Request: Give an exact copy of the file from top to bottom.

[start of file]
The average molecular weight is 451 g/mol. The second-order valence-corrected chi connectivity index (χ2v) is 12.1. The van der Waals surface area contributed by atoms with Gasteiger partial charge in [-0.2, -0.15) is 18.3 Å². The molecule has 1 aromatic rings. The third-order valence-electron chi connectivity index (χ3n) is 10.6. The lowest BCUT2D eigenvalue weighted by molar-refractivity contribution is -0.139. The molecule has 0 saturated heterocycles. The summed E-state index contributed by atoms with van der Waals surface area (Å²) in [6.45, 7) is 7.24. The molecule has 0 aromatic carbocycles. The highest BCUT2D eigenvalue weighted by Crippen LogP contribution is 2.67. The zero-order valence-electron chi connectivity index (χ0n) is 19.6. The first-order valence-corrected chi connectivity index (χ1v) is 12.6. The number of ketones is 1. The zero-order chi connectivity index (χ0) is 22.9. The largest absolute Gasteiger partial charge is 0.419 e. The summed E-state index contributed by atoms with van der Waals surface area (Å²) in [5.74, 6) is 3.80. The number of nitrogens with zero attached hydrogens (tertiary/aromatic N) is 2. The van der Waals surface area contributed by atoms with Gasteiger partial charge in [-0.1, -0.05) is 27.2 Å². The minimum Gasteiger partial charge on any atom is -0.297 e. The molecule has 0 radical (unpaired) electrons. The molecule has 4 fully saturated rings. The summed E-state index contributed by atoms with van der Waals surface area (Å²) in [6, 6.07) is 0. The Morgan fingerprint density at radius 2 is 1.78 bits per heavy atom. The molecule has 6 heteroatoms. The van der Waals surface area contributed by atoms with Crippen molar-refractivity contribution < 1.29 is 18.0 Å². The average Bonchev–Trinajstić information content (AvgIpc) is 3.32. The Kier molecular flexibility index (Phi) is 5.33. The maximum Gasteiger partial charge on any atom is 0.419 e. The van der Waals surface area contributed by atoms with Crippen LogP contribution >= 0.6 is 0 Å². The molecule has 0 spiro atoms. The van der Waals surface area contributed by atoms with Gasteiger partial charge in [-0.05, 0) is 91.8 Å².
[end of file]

The average molecular weight is 451 g/mol. The second-order valence-corrected chi connectivity index (χ2v) is 12.1. The van der Waals surface area contributed by atoms with Gasteiger partial charge in [-0.2, -0.15) is 18.3 Å². The molecule has 1 aromatic rings. The third-order valence-electron chi connectivity index (χ3n) is 10.6. The lowest BCUT2D eigenvalue weighted by molar-refractivity contribution is -0.139. The molecule has 0 saturated heterocycles. The summed E-state index contributed by atoms with van der Waals surface area (Å²) in [6.45, 7) is 7.24. The molecule has 0 aromatic carbocycles. The highest BCUT2D eigenvalue weighted by Crippen LogP contribution is 2.67. The zero-order valence-electron chi connectivity index (χ0n) is 19.6. The first-order valence-corrected chi connectivity index (χ1v) is 12.6. The number of ketones is 1. The zero-order chi connectivity index (χ0) is 22.9. The largest absolute Gasteiger partial charge is 0.419 e. The summed E-state index contributed by atoms with van der Waals surface area (Å²) in [5.74, 6) is 3.80. The number of nitrogens with zero attached hydrogens (tertiary/aromatic N) is 2. The van der Waals surface area contributed by atoms with Gasteiger partial charge in [-0.1, -0.05) is 27.2 Å². The minimum Gasteiger partial charge on any atom is -0.297 e. The molecule has 0 radical (unpaired) electrons. The molecule has 4 fully saturated rings. The summed E-state index contributed by atoms with van der Waals surface area (Å²) in [6, 6.07) is 0. The Morgan fingerprint density at radius 2 is 1.78 bits per heavy atom. The molecule has 6 heteroatoms. The van der Waals surface area contributed by atoms with Crippen molar-refractivity contribution < 1.29 is 18.0 Å². The average Bonchev–Trinajstić information content (AvgIpc) is 3.32. The Kier molecular flexibility index (Phi) is 5.33. The maximum Gasteiger partial charge on any atom is 0.419 e. The van der Waals surface area contributed by atoms with Crippen LogP contribution >= 0.6 is 0 Å². The molecule has 0 spiro atoms. The van der Waals surface area contributed by atoms with Gasteiger partial charge in [-0.05, 0) is 91.8 Å².